Also remember that there may very well be times when the Engaged Executive is directing work on multiple CUs simultaneously, but - and this is very important - a single team should never be working on more than one CU at a time. If multiple CUs are being worked, it should be through some combination of multiple teams/people and external innovation partners. For instance, if one team is working on a Customer Discovery exercise designed to narrow down the jobs-to-be-done for a group of potential end users, another might be working on an examination of technical feasibility.
When a team believes it has completed a CU investigation, the Engaged Exec should be notified. Often, but not always, the team will need to have a brief meeting with them to review the information gathered. Now the exec has a decision to make. This decision will be some combination of these possibilities:
- Ask for additional information. When you begin investigating a CU, the answer will sometimes be that you asked the wrong question. When this happens, you may need to keep the CU open, but modify it to take into account what you learned along the way.
- Intelligently halt the project. If the answer to the latest CU indicates that the project is not viable, stop the project and move on to the next one. But be open to pivoting if the original idea looks like a good one (more on this below) but the way you were thinking about implementing it turns out to be wrong. Stopping one project can sometimes lead immediately to starting another, but it can also involve taking a new direction with the original idea.
- Choose the next CU and continue work with the existing team. If you got an answer that demonstrates it is worth keeping the project alive, identify the next CU and evaluate your team. If they can answer the next one, keep going. If you need to bring on a person or two with different expertise for the next one, see the next possibility.
- Choose the next CU and augment the team with additional resources. If the next CU requires capabilities that you do not currently have on the team, add the resources you need whether additional internal personnel or external innovation partners.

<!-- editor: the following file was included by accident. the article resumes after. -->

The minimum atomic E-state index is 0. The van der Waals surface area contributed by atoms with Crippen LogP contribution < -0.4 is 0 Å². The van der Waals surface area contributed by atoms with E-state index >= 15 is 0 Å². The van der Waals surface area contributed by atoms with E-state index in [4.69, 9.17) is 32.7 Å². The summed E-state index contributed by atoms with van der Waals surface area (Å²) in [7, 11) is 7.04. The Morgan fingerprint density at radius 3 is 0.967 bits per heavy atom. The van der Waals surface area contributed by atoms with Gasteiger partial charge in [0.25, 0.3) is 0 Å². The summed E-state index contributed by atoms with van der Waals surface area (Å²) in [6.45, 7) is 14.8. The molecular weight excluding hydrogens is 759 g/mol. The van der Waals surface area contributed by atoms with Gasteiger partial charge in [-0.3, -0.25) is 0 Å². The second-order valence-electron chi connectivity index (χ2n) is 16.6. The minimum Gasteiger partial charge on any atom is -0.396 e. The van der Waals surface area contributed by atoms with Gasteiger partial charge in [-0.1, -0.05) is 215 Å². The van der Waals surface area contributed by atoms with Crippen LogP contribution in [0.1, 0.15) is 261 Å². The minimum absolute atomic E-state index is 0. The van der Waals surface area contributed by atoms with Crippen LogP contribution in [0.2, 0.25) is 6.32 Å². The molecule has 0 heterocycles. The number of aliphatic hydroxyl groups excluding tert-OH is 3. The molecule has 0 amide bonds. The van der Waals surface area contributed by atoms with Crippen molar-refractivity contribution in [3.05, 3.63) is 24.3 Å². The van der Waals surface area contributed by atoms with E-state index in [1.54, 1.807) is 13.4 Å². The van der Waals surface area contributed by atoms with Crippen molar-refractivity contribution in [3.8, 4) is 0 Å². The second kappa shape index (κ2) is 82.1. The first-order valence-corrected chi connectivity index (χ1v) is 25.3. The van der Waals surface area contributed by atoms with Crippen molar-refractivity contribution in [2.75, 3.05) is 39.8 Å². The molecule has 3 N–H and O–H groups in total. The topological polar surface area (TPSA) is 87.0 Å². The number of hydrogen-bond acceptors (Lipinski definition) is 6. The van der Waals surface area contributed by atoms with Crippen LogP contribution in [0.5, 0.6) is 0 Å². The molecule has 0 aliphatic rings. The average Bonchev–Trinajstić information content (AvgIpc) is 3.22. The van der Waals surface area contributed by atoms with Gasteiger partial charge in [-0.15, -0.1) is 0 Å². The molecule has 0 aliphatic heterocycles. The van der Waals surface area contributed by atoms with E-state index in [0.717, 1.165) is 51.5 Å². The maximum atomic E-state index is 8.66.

- Engage the target Business Unit (BU). As an idea develops, it is going to become apparent over time (if it is not immediately apparent at inception) which BU will eventually take over the project to move it to commercialization, assuming it gets that far. After the completion of each CU, think about whether or not it’s time to get someone from the target BU involved. In general, BU involvement should start somewhere in the middle of the Investigate Phase when you have developed some confidence that the idea has real potential, but it could happen much sooner if a CU requires technical expertise that only resides within a BU. A project should never enter the Decide Phase without real BU involvement including executive briefings.
Repeat this process with the next CU until you move the project out of the Front End, across the MoC and into commercialization. Note that the project may transition into the BU prior to the Moment of Commitment if you get to the point where it appears all remaining CUs would be better answered by the BU rather than the Front End team that did the early-stage work.
A Review of all the Keys
Now it’s time for a quick review of all the keys. First, you need to make a commitment to balance your innovation portfolio with a deliberately chosen mix of core, adjacent and transformational initiatives. Next, you need to provide a protected adjacent/transformational innovation budget; if you fail to do this, the balancing you did won’t matter because near-term opportunities for core innovations will always take precedence over your riskier growth ideas aimed at new customers in new markets. The result will be predictable: mediocre organic growth and long-term risk to your company.
Once you have your portfolio goals in place and your budget secured, ensure that you manage projects differently in the Front End, the time before the Moment of Commitment in your stage gate process. Before the MoC, you are learning, and your metrics reflect that. After it you are executing, and the metrics change accordingly. This entire process will only produce the results you want if you work with an Engaged Executive who knows how to select the right team for Front End projects, basing staffing decisions on Front End aptitude rather than title or seniority. The Engaged Exec also has one additional task, and it may be the most critical: keeping the team focused so that they work only critical uncertainties, turning the Front End into a long series of short projects designed to gather the information necessary to make rolling invest/kill decisions.
As I’ve pointed out in earlier articles, we synthesized the GrowthPilot Keys by observing hundreds of new product development projects at global manufacturing companies and, at the same time, developing a deep understanding of the academic literature regarding the innovation challenges that big companies typically face. The keys work because they make you better at three critical tasks: (1) asking the right questions at the right time during new product development, (2) minimizing your spend (in time and resources) on ideas that are unlikely to find market success, and (3) delivering the data decision makers need to confidently make large investments in the best ideas. Adopt them at your company and you will put yourself on a path to sustained, predictable organic growth.